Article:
Gilbert & Sullivan and sf authors and fans

Extollager

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Joined
Aug 21, 2010
Messages
5,640
#1
Over at the GroffConklin anthologies thread

http://www.sffchronicles.co.uk/forum/539121-reading-around-in-groff-conklins-anthologies-6.html

I commented on Poul Anderson's story "My Object All Sublime...," the title of which is from G&S's Mikado.

My impression is that knowledge of G&S used to be common among sf fans and writers. However, I don't think that's nearly so much the case now.

I'm not lamenting this. I have to admit that I'd have liked to like G&S -- their work was recommended to me by my best friend at the time, who shared an interest in sf -- but I just don't seem to care for it. But I'm sure that lots of sf folk did.

If anyone wants to comment on any aspect of G&S, but perhaps especially in connection, in some way or other, with sf stories, authors, fans, filk songs, etc., here's a place at Chrons to do that.

http://www.meetup.com/The-Geek-Club-South-Bay/events/101376232/
 

dask

dark and stormy knight
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Nov 1, 2008
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Pacific Northwest
#2
I always seem to like them when I hear them, especially "I am the very model of a modern major general." Can't think of any sf connections right now but for what it's worth my first exposure to G&S was Cap'n Crunch commercials.:eek:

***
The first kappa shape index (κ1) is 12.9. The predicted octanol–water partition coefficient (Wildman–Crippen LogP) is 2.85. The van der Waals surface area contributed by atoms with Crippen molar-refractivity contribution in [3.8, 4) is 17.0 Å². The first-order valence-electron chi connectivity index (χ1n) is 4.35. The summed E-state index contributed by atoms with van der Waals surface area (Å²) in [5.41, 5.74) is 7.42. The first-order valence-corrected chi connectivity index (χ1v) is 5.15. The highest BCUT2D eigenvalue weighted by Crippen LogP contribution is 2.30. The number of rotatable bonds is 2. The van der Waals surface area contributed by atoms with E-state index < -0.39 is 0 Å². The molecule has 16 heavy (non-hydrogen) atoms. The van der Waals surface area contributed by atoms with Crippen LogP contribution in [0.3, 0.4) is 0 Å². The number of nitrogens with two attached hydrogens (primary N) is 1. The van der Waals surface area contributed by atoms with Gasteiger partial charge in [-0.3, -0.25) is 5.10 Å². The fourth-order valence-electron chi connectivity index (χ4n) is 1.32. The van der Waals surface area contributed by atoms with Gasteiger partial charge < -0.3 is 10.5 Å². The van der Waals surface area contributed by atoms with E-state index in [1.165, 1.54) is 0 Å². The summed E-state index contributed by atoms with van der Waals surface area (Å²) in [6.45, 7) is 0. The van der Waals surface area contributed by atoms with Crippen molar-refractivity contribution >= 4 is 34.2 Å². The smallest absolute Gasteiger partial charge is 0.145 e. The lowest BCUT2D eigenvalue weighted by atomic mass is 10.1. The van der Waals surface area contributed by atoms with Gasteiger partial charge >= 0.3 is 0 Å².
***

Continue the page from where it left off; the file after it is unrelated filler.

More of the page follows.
Joined
Oct 23, 2008
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4,877
#3
I just mentioned in another thread that Asimov was a big fan. Don't really have anywhere to go with that, but there it is. :)
 

Alex The G and T

Thar! That Blows.
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Jan 25, 2012
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Extremely Northern California
#4
As a child, in the '60's; my parents often hied me off to the Geary Theater in San Francisco, for a lovely evening of Operetta. Fascinating to see on stage. Hilarious music and witty Lyrics. I enjoyed those shows immensely.

Not quite so fun to try to enjoy an audio-only recording.

Next most memorable song, after dask's Modern Major General; appurtenant to many a current current event: I Have a Little List A jolley little ditty about people who need to be done away with. Timeless.

Regarding the SF connection... Fritz Leiber comes to mind. His parents were thespians, and Fritz was immersed in the world of theater, lifelong. Many of his stories reflect the sense of theatrical delusion, at least obliquely. Explicitly, in the case of the '64 story Four Ghosts in Hamlet.
 

Toby Frost

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Joined
Jan 22, 2008
Messages
4,247
#7
I'm pretty sure that Indiana Jones' Egyptian friend sings "An English Tar" in Raiders of the Lost Ark, too.
 

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